the use of the property held in common
There must be a just and equitable
distribution of uses among all co-owners

Case:
The sister who lived in the house cannot be compelled to pay
rents beause she was merely exercising a right pertaining to
her as a co-owner. But with respect to the portion of the
house occupied by her husband as his office, the husband
should pay his sister-in-law of the rents such portion should
have received if rented by others. He cannot use such portion
gratuitously because that would prejudice the other co-owner
who is entitled to receive the rents that it should produce had
it been leased to others. (Pardell v. Bartolome , supra)


2.

To share in the benefits in proportion to his


interest provided the charges are borne by each
in the same proportion (Article 485)


Article 485. The share of the co-owners, in the benefits as well

as in the charges, shall be proportional to their respective


interests. Any stipulation in a contract to the contrary shall be
void.

The portions belonging to the co-owners in the co-ownership
shall be presumed equal, unless the contrary is proved.


Effect of Accretion: accretion added to any portion of land
owned in common becomes part of the property in co-
ownership
Such addition must be divided according to each co-owners
proportionate share

Cases:
Tining Resuena and others resided in the upper portion of a lot
allegedly under the acquiescence of a co-owner who owned
2/8 of the property. The owner of 6/8 of the property
eventually turned the area into a resort, and he wanted the
petitioners to leave so he could expand. So he filed for an
action for ejectment.

Article 487 of the Civil Code, which provides simply that [a]ny
one of the co-owners may bring an action in ejectment, is a
categorical and an unqualified authority in favor of owner to
evict the petitioners from the portions of lot. The rule is a co-
owner may bring an action to exercise and protect the rights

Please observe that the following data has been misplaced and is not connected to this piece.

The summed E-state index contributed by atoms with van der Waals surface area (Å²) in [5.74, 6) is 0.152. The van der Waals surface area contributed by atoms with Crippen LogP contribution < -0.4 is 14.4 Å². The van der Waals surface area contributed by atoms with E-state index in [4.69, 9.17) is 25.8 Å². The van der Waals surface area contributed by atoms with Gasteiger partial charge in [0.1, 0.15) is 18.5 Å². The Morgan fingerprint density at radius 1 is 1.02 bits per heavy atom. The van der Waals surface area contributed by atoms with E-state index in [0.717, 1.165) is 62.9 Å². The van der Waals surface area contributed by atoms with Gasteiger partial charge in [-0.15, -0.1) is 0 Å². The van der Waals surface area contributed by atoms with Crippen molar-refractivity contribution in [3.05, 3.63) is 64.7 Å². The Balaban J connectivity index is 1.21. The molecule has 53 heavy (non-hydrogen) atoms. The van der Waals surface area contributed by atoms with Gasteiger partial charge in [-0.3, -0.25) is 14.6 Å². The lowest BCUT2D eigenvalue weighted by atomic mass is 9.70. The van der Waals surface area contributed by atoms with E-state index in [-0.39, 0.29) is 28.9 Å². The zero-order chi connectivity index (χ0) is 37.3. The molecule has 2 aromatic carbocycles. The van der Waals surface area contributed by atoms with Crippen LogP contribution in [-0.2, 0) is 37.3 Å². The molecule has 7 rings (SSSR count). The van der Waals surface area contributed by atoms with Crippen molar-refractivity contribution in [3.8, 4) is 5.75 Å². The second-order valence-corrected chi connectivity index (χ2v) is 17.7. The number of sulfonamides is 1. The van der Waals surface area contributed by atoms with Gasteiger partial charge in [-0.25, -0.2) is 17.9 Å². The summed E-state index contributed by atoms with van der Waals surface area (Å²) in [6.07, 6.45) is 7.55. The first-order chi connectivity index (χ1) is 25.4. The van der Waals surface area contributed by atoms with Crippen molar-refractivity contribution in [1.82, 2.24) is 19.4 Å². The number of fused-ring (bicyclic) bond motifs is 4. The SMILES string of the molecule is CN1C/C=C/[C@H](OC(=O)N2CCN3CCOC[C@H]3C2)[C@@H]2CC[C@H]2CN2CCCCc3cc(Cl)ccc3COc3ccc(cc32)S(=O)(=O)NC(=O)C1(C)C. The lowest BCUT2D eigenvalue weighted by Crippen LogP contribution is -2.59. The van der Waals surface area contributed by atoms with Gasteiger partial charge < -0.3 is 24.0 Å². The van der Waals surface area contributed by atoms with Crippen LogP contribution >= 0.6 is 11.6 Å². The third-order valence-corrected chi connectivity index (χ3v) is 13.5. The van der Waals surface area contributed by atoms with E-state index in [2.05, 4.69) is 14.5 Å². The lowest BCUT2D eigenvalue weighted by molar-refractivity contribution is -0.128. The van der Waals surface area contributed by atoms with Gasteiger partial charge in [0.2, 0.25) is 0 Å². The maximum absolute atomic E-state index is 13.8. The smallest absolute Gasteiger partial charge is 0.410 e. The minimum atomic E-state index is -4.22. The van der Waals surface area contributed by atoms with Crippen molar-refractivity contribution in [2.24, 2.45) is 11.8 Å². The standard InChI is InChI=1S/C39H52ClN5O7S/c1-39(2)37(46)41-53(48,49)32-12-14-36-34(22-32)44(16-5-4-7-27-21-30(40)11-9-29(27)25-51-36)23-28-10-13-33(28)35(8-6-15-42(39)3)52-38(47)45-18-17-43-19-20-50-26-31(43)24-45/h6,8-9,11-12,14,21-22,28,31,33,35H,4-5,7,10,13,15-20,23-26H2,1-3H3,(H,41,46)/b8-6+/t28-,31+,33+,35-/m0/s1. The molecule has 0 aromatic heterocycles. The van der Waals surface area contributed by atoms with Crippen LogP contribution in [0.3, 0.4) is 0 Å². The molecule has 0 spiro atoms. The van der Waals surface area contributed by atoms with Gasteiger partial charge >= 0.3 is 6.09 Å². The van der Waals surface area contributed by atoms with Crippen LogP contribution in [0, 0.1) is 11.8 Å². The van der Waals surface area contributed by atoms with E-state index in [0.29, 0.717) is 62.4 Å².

of all. When the action is brought by one co-owner for the
benefit of all, a favorable decision will benefit them; but an
adverse decision cannot prejudice their rights.

Note: the rule is that persons who occupy the land of another
at the latter's tolerance or permission, without any contract
between them, are necessarily bound by an implied promise
that they will vacate the same upon demand, failing in which a
summary action for ejectment is the proper remedy against
them. (Resuena v. CA)
www
Villaners parents owned a parcel of land. By a Deed of
Absolute Sale his parents sold the land tohim, who was then
married to Justiniana Lipajan. Villaners wife died, then he
conveyed the same property to Leonardo Acabal. The
document was a deed of sale but Villaner contends that it was
a mere lease agreement.

Villaners co-heirs claim that as co-owners of the property,
the Deed of Absolute Sale executed by Villaner in favor of
Leonardo does not bind them as they did not consent to such
an undertaking. There is no question that the property is
conjugal. The presumption applies to all properties acquired
during marriage. For the presumption to be invoked,
therefore, the property must be shown to have been acquired
during the marriage.

In the case at bar, the property was acquired on July 6, 1971
during Villaners marriage with Justiniana Lipajan. It cannot be
seriously contended that simply because the tax declarations
covering the property was solely in the name of Villaner it is
his personal and exclusive property. What is material is the
time when the land was acquired by Villaner, and that was
during the lawful existence of his marriage to Justiniana. Since

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the property was acquired during the existence of the
marriage of Villaner and Justiniana, the presumption is that it
is the couples conjugal property. Upon the death of Justiniana
Lipajan, the CPG was terminated and Villaners interest in the
conjugal partnership became actual and vested with respect
to an undivided one-half portion.]Justiniana's rights to the
other half, in turn, vested upon her death to her heirs,
including Villaner who is entitled to the same share as that of
each of their eight legitimate children. As a result then of the
death of Justiniana, a regime of co-ownership arose between
Villaner and his co-heirs in relation to the property. While
Villaner owns five-ninths (5/9) of the disputed property, he
could not claim title to any definite portion of the community
property until its actual partition by agreement or judicial
decree. Prior to partition, all that he has is an ideal or abstract
quota or proportionate share in the property. Villaner,
however, as a co-owner of the property has the right to sell his
undivided share.

Every co-owner has absolute ownership of his undivided
interest in the co-owned property and is free to alienate,
assign or mortgage his interest except as to purely personal
rights. While a co-owner has the right to freely sell and
dispose of his undivided interest, nevertheless, as a co-owner,
he cannot alienate the shares of his other co-owners nemo
dat qui non habet.

Villaner, however, sold the entire property without obtaining
the consent of the other co-owners. Following the well-
established principle that the binding force of a contract must
be recognized as far as it is legally possible to do so quando
res non valet ut ago, valeat quantum valere potest the
disposition affects only Villaners share pro indiviso, and the